Lured by the promise of potential Starcraft II beta keys, I went ahead and created a new Battle.Net account.
And I discovered something interesting that I hadn’t seen people mention much. You can add Starcraft, Diablo II, and Warcraft III to your account just by typing in your (valid) CD key for each product.
At which point Blizzard will store the key and allow you to download and install the games onto any computer.
Which means that, for the first time since its release ten years ago, you can finally play Starcraft without needing a disc in the drive. Same thing for Diablo II. (To Blizzard’s credit, they did remove the CD check from Warcraft III a few updates back.) Indeed, you don’t need the discs OR the cd keys ever again, as long as you’ve got an internet connection.
This is progress of the highest order. The only thing lacking is the ability to buy the games online (Blizzard will still ship you a physical box if you order a game from them). Once that happens, Battle.Net will effectively be Blizzard’s version of Steam or Impulse.
Of course, you can’t add Diablo I or Warcraft I or II…which is kind of disappointing. Maybe that’ll get fixed later. Maybe Blizzard could offer those games as freebies to people who have purchased enough Blizzard products (which, goshwow, I think I have.)
This is really cool! Let’s hope they will actually roll out their older games, especially Diablo 1.
Went to register all my games just for the helluvit and – wouldn’t you know it? – I lost my Warcraft 3 CD :(.
Oh, by the bye, the Battle.net store does offer some digitally distributed games. I know because I checked to get my Warcraft 3 back. So now the only thing that sets Battle.net apart from Steam is that Steam actually has reasonable prices, where Battle.net wants me to shell out 20 bucks for a digital copy of a 7 year old game.
Oh, and all the nifty Steam features like the steam community and such.
But seriously, 20 bucks for Frozen Throne… What is the world coming to?
Steam has reasonable prices? In what part of the world?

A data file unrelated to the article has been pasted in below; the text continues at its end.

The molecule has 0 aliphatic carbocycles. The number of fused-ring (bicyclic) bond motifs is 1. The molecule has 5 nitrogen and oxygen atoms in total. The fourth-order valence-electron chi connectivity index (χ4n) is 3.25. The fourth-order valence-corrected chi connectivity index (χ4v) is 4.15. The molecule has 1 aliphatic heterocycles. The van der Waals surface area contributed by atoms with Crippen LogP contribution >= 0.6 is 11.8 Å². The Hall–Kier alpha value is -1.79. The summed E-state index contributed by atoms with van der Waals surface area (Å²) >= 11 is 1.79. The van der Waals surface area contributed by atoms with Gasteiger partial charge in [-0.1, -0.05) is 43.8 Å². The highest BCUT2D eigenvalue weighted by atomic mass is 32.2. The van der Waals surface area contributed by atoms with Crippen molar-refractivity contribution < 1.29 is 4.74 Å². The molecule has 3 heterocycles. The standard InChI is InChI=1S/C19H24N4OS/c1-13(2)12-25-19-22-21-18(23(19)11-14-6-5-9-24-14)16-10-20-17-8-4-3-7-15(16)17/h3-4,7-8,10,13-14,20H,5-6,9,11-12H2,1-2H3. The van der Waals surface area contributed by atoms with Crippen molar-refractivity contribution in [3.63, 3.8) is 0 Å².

Let’s take an obvious pick – orange box. They made it, they sell it. In steam, 29,99 eur. If I order it online from play.com, 19,49 eur.
Some time back the prices were all in dollars, but there was a sales tax on top of that if you bought from europe. Back then the prices were tolerable. Then they did a currency conversion of 1=1, after which the only sane prices have been the weekend deals.
Well I guess I didn’t know about the different prices in different parts of the world thing, but for instance: When I bought Orange Box on pre-order it had (I think) a 20% off deal for $40 which was beautiful. When I bought L4D about 3 weeks out from release it had an I-don’t-even-know-the-%-off deal and I paid $37 for it, equally beautiful. I got UT3 for a measley 20 smackers when it wasn’t too old yet. And, of course, I have to mention Vampire: The Masquerade – Bloodlines which I picked up for $20 a couple years ago on a special Halloween deal and it turned out to be the best RPG I’ve ever played.
So yeah, Steam definitely has the deals. In the USA at least, you can fairly reliably find brand spanking new games at 10% off. Battlenet, on the other hand, wants me to pay 20 clams for a 7 year old game that I was never really in love with. If you ask me a game that old is better suited for the $5-$10 range.
But then I am just bitter that I lost my old disc. Now I am going to go back to playing Wolfenstein 3D which I picked up for 5 bucks on Steam.
Oh, by the bye: They just had a $10 weekend for Orange Box. TEN DOLLARS for Episode 1 (meh), Episode 2 (slightly less meh), Portal (neat), and TF2 (wowwy).